|Bruce Lee Jennings|
Back in the day, Bruce Jennings
was a famous gunsmith whose Costa Mesa-based company, Bryco Arms
, was one of the so-called "Ring of Fire" companies that built cheap "Saturday Night Special" handguns that were often used by criminals during the cocaine-fueled homicide wave that plagued America's inner cities in the 1980s.
That all ended when one of the guns, which were notorious for jamming, made by Jennings accidentally discharged in the mid-1990s and left a 7-year-old in a wheelchair. A jury awarded the victim, Brandon Maxfield, $24 million, and Jennings filed for bankruptcy. Wyn Hilty, the Weekly's then managing editor, wrote about Bryco for one of the first issues of our brand-new paper, but unfortunately it's not available online.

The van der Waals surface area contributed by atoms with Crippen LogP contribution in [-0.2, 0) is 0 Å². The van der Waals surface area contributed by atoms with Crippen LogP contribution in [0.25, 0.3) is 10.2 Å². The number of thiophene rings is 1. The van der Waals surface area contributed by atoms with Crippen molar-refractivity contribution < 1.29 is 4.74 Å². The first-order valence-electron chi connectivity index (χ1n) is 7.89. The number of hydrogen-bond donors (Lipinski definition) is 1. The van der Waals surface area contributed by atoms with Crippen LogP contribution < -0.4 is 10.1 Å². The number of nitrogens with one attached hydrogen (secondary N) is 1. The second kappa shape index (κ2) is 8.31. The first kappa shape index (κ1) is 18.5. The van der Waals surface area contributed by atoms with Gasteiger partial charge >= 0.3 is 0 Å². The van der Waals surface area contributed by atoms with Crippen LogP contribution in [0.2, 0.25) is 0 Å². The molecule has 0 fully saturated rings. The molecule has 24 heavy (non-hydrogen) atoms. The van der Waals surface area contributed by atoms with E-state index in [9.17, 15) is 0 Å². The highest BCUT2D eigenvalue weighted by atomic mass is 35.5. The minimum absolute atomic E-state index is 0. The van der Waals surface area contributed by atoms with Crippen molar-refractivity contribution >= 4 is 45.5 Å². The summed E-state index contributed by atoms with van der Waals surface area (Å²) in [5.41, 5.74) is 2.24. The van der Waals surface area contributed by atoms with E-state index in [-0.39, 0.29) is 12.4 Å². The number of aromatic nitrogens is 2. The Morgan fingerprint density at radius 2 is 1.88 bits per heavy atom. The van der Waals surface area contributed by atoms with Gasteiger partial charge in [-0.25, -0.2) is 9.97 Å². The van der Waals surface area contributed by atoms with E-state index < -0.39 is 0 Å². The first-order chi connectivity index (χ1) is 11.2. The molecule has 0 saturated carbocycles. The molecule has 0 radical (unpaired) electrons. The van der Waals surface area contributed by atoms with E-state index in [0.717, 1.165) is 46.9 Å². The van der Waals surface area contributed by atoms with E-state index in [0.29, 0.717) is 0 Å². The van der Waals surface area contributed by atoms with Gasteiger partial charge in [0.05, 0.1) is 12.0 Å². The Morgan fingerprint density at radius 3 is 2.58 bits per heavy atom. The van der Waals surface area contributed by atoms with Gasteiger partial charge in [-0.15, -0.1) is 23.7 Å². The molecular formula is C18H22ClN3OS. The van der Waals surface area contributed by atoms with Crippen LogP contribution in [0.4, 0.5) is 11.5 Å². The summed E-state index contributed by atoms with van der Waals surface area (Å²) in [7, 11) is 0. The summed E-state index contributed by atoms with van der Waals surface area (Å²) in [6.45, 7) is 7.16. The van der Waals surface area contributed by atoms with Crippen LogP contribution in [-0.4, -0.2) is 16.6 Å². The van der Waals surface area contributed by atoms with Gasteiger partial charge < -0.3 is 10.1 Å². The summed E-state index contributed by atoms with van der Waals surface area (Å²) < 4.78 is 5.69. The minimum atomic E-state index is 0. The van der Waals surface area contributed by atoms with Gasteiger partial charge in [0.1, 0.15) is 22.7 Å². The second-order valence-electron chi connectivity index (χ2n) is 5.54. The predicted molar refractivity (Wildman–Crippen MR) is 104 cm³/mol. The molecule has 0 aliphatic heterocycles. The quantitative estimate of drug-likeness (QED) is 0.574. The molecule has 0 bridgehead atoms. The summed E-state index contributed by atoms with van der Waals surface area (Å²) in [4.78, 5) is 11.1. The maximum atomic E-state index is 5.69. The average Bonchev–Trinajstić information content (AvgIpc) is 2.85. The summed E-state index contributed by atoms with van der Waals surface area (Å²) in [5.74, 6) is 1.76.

According to a Sept. 18 story that ran on WFTV
's website, it appears that Jennings got caught up in a sting operation and sent some underage porn videos to undercover agents. The feds allegedly found more videos at his house.
"According to the criminal complaint, when investigators first showed up, Jennings initially denied that he any intentional involvement in child porn through his computer," the story states. "The complaint said that he later admitted he transmitted child pornography."
Here's where Jennings' story gets really pathological:
"Agents say Jennings even admitted he knew the children in the videos were 'real children who had been sexually abused.' But, the report said, he still said he 'did not feel guilty' about downloading and viewing child pornography."
It's hard to imagine a more pathological comment than that, even coming from a chester, although maybe it's not such a surprise given that Jennings used to make his living creating criminal-favored weapons that ended countless lives.